In the hurly burly of filling in application forms for several B-schools, MBA aspirants often make some common mistakes that may cost them an entry into the target programs. Stephanie L. Butler, Assistant Director, Admissions at Tuck School of Business at Dartmouth discusses some of these mistakes and how to avoid them.
Writing on the school blog, Stephanie’s first piece of advice to the applicants is to read the directions in the application forms carefully. She says admissions officers spend a great deal of time crafting application materia
“Thus, you will not create a positive impression by asking a question you could have easily found the answer. If you have a question you can’t find the answer to, ask,”
ls, instructions, and FAQs that explain pretty much everything you need to know to complete your application.
“Thus, you will not create a positive impression by asking a question you could have easily found the answer. If you have a question you can’t find the answer to, ask,” she says.
One thing you have to be careful is to answer all the question you are asked in the interview, the essay as well as other parts of the application. The interviewer will know if you are avoiding a question. Also, avoid writing one essay and sending it to several schools.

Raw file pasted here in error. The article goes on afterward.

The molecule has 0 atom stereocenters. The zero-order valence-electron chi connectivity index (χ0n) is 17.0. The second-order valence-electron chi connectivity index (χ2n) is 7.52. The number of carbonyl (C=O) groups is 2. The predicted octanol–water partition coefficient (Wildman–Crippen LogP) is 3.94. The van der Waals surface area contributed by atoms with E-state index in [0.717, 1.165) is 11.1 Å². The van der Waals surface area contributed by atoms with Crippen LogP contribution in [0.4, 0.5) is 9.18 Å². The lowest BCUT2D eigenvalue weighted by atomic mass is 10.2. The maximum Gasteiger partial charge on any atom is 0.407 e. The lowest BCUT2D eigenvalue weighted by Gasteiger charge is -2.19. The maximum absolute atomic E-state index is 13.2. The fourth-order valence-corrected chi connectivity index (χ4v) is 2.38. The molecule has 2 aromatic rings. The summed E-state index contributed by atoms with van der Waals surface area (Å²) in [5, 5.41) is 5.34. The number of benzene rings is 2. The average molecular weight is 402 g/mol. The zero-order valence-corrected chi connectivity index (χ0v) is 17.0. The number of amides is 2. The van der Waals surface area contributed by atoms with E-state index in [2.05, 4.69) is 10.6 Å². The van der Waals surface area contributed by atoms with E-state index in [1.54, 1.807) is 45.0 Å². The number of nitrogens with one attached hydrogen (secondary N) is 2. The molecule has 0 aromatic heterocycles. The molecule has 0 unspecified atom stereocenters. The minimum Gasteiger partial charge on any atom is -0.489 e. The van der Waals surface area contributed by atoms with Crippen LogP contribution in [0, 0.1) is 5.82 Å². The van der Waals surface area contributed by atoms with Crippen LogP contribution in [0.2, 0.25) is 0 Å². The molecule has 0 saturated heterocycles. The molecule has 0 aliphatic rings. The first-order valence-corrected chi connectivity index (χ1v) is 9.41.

You must take care to be your natural self and not who you think the school wants you to be. In such cases, you may come across as acting out a role or a dull person. “Tell us who you are, what drives you every day in and out of work, and why the MBA program at Tuck is key to achieving your aspirations,” Stephanie says.
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Proofread everything that you write including emails, letters, application, resume, and essays. “They are reflections of you as an applicant and we look at them all. Make them great representations of the student you will be,” she adds.
Ensure that everything that you put down in the application is explained in clear terms, especially reasons for a big career switch, a job gap, an unusual choice of recommenders, or an outlier grade or semester in your academic record.
While showing interest is OK, stalking is not. While the admission committee would want to get to each of the applicants, there are thousands of them. “So talk to us at events, schedule a campus visit, ask pertinent questions, and demonstrate your interest in our school. But that doesn’t mean stopping by without a purpose, asking meaningless questions, or sending profuse amounts of extraneous materials with your application. It may help you stand out, but not in a good way,” Stephanie says.
Bear in mind the deadlines during the application process. Ask for exceptions only for very good reasons. However, in the case of any excruciating circumstances, communicate with the admissions committee.
The good news is, you can absolutely avoid each and every one of these mistakes. And if you do, you’re on your way to a great application!